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What’s up people!
Hope we are all having a well deserved Easter break.
It’s the 4-day Long Weekend here in Oz, and I for one NEED it.
Now I think it’s safe to say that most people have been caught up in the stock market rollercoaster recently.
Certainly our superannuation (a kind of 401k to my American friends), has taken a whopper of a hit.
But currently, there seems to be a bit of normality which has resumed.
Indeed, the US stock market has been fairly bullish since it’s lows in late-March.
So is now a good time to invest?
Um, let me just get out the bi-no-cu-lars out.
Sigh, they just don’t make movies like they used to eh.
Anyhow, the answer to this question is…
Yes… and No.
I know, I know – a complete load of codswallop from The Frugal Samurai.
But let me explain…
Wait, wait, before we dive in, first some background…
One thing which has really surprised me in the last few weeks is the speed of the market decline and rise.
My opinion is that this was a result of two sectors of the market.
- The algorithmic and passive traders. Or in other words, the machines who make up 60% of total market volume. Coupled them with the passive indexers who constantly have to rebalance their index composition means that they are huge proponents of momentum swings.
- Panicked baby boomers and (near) retirees. Imagine it is January 2020. You are 65 years old and just hung up your work boots after a SOLID 45 year stint in the workforce. You breathe a sigh of relief as you look at your current portfolio (excluding own home) – a million or so in shares, with another few hundred thousand in super… also in shares. Then fast-forward a few weeks… that million is now worth $650k, and those few hundred k’s have been reduced by a couple. Oh and there is an unseen enemy deliberately targeting your age group. You’d be shitting yourself.
And what about the rises?
- The algorithmic and passive traders. Or in other words, the machines who make up 60% of total market volume. Coupled them with the passive indices who constantly have to rebalance their index composition means that they are huge proponents of momentum swings.
- First-time market entrants. I am a member of quite a few investing and trading groups on social media. During March, most days the entire feed would be someone posting on whether the market has bottomed, or asking for opinions on what to buy if you had $10k. The replies were usually posted by people of similar age – young un’s. Unfortunately, the sum total of our experience is what, one GFC? Some not even that. But you get enough buying, you can raise a market.
Of course, amongst all of the action were the professional investors, traders and institutions – but they try to make money in any market.
So Why Yes?
Because there is no right process or wrong analysis in investing.
The number one rule of making money is to make money.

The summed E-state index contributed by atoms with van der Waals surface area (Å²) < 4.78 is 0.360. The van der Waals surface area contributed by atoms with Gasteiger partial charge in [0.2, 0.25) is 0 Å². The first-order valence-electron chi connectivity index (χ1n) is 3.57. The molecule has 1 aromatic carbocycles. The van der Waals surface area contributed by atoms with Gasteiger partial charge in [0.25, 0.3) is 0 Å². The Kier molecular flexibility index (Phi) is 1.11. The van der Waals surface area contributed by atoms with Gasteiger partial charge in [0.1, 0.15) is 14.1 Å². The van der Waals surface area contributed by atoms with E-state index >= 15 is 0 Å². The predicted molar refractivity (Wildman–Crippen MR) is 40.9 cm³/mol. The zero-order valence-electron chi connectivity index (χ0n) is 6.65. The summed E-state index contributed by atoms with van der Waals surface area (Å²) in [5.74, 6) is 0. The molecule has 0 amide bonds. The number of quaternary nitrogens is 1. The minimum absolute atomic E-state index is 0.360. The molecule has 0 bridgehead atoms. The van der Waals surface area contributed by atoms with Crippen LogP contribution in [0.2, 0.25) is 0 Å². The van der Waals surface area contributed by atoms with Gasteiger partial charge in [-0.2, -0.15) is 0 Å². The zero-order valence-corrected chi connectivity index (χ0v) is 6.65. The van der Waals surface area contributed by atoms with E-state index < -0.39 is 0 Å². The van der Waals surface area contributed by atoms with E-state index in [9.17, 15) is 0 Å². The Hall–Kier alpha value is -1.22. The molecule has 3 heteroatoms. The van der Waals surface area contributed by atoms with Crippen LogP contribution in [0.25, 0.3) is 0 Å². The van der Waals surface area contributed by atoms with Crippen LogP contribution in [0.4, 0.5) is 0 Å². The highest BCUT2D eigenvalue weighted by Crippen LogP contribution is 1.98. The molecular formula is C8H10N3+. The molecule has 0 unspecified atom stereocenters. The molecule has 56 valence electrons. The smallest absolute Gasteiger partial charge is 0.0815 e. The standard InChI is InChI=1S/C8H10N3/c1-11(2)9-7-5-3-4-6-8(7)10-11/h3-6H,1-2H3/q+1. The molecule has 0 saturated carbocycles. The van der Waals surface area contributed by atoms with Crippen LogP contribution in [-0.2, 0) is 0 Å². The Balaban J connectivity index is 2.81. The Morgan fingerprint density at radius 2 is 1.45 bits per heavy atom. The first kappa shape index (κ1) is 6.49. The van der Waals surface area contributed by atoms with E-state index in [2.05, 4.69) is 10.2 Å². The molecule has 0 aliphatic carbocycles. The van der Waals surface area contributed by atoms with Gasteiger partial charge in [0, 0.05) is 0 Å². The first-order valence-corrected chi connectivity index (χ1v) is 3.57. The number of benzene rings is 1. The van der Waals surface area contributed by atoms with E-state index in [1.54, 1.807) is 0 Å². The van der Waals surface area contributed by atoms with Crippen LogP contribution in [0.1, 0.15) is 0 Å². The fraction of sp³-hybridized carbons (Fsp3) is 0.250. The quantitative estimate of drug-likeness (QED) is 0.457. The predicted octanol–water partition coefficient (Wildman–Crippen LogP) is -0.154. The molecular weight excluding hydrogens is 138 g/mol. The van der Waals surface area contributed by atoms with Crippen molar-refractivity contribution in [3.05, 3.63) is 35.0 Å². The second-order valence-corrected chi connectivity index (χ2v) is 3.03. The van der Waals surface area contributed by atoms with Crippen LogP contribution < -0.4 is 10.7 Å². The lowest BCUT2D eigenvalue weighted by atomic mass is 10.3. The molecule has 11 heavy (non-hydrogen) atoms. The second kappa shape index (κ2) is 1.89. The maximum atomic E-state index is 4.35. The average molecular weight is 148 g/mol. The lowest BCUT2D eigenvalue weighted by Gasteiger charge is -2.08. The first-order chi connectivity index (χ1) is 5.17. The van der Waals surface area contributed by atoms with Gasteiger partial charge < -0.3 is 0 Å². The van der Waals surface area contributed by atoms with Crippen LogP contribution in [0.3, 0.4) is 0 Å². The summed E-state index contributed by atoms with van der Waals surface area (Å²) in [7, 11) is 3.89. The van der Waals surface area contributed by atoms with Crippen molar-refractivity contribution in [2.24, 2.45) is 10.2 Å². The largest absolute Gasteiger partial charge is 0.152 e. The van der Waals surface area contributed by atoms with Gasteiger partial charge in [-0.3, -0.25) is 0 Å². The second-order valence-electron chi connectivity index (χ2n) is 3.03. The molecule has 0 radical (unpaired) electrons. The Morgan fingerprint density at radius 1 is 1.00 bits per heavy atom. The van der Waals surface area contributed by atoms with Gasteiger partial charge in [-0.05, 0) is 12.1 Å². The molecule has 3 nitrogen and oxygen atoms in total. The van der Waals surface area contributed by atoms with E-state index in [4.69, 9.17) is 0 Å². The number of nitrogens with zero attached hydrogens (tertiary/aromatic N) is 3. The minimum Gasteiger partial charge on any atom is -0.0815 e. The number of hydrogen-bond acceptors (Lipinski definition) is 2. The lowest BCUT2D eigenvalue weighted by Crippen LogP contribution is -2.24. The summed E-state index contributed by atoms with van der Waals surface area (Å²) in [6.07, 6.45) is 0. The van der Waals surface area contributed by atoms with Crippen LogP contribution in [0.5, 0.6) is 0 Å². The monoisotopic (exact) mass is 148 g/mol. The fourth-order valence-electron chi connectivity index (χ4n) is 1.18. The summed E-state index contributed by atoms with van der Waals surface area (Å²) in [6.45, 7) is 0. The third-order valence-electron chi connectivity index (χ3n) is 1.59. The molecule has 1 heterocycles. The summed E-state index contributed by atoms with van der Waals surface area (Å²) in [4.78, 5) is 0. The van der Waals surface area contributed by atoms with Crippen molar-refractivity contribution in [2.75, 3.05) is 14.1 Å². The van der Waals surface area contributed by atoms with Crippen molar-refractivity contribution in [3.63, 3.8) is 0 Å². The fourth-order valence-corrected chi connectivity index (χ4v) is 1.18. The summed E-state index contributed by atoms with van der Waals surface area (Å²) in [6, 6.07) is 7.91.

You can have a “gut feel”, or you can research ten hours a day – it means diddly squat if you buy high, sell low.
In markets – a key aspect which is often neglected is time horizon.
I’ll give a personal example – I am bullish on the Australian banks.
But does that mean the Australian banks are a good investment now? No.
With low interest rates, bad debts to rise, dividends being scrapped and increased regulation – why would anyone consider the banks?
Because interest rates won’t stay low forever, bad debts won’t rise forever, dividends won’t be scrapped forever, regulation… is here to stay.
The key question is, when?
And to me, that’s the second biggest consideration.
Your time horizon.
Here’s the returns you could have had in the Australian All Ords Index throughout history.
On any given day, you might as well toss a coin, but hold anything for 10+ years you’re on a winner baby!
So… are you a day trader? A Buffet-devotee with a multi-year approach? Or a set-and-forget passive indexer?
No one really asks themselves this question when they first start.
If I was an indexer, getting in at these levels with a multi-decade time horizon is a no brainer.
If I was a Buffet-devotee, I’d probably jump into the highest quality stocks, with nil debt… or wait to see if they go further “on sale”.
If I was a day-trader, I’d be jumping up and down with glee at the volatility on offer.
So Why No?
Apart from the obvious issue if you jump into a trade and can’t get out without taking a hit, I think at times like this we need to revisit history for some guidance on what happens during severe market-downturns.
I used the US market as a guide given the Aussie market traditionally follows the US lead.
You can see that historically, the duration for a bear market from peak to trough lasts much longer than a month or two (apart from in ’87).
Which is why there are some commentators who believe that the market still has a ways to fall yet, here’s another chart on that point:
What to Do TheFrugalSamurai?
Hm, hard one actually.
I think during times like these don’t keep your finger pressed on the trigger until you’re empty.
Take a nibble here and there, you’ll be investing at historically decent levels with dry powder ready and waiting for any pullbacks if they eventuate – yet still participate in the gains if the market continues tracking up.
And remember, markets never move in a straight line, they zig then they zag, then they zag some more before finally zigging all the way to the bank.
Here’s another chart on the All Ords to reinforce this point!
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P.S. As always, all thoughts are my opinions only – do your own research please!